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Moscow Times
May 27, 2009
Cops Will Have to Declare Income to Bosses
By Natalya Krainova / The Moscow Times

Taking a cue from President Dmitry Medvedev's transparency drive, a senior Interior Ministry official said Wednesday that rank-and-file police officers widely seen as the country's most corrupt public servants will be required to show their tax declarations to their bosses.

Beginning next year, all police officers will be required to present their tax declarations to their superiors, including information about the income and assets of their spouses and underage children, Vladimir Kikot, head of the ministry's personnel department, told Interfax.

It was not immediately clear whether the declarations would be made public like those of senior government officials, who, under a decree signed by Medvedev this month, are required to publish their earnings.

The police officers' declarations "may be presented to the media as envisaged by law," Kikot said cryptically without elaborating.

Repeated calls to the Interior Ministry's personnel department and the ministry's press office went unanswered Wednesday.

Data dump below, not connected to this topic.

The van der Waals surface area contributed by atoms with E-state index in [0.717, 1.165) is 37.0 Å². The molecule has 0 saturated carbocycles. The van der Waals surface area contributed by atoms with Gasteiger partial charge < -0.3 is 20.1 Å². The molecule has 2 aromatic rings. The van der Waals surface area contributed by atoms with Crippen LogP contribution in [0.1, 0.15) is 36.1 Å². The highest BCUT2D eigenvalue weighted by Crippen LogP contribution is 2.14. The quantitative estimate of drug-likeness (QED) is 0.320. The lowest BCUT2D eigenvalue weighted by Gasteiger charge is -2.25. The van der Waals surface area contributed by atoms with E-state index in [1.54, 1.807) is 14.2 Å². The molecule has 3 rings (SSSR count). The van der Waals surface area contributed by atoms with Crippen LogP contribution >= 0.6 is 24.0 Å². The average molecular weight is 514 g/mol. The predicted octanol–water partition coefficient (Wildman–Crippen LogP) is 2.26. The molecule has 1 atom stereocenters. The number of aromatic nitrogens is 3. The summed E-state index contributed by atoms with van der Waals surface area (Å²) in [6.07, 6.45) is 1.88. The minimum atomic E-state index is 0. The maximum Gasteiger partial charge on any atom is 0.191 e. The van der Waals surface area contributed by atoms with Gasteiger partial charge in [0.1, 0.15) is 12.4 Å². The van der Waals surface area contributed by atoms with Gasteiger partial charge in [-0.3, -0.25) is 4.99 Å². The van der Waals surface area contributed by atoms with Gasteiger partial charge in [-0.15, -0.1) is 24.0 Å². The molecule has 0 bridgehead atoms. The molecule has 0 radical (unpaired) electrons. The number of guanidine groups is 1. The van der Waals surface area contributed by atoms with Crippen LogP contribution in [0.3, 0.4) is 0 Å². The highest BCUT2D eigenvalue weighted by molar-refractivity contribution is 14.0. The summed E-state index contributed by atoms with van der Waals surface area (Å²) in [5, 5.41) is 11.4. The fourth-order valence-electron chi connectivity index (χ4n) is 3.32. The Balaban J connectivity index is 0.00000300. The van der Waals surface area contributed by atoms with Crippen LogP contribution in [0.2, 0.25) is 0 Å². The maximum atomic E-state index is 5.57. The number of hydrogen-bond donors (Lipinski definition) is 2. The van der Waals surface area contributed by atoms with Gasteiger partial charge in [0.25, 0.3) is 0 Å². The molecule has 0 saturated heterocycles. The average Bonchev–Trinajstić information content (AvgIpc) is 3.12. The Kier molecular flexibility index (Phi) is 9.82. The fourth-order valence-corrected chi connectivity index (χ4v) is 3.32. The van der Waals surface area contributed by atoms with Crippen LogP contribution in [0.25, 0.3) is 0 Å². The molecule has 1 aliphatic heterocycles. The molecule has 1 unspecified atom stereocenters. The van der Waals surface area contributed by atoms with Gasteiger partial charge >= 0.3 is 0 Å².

Officers who fail to present their tax declaration, or who provide false or incomplete information, may be fired or subject to other punishments, Kikot told Interfax.

Public opinion polls consistently show the police force as one of the country's least trusted institutions, and senior law enforcement and government officials concede that corruption is rampant among the country's police.

As part of his anti-corruption campaign, Medvedev has signed a number of decrees this year ordering certain senior officials to publish information about their incomes and property. One such decree requires the tax declarations to be published on government web sites or released to journalists within one week of an official request.

The president, prime minister and Cabinet members are now required to submit their declarations no later than April 1, while other officials must follow suit before April 30.

This year, many senior officials, including Medvedev and Prime Minister Vladimir Putin, voluntarily released their tax declarations to the public, though they are required by law to do so beginning only next year.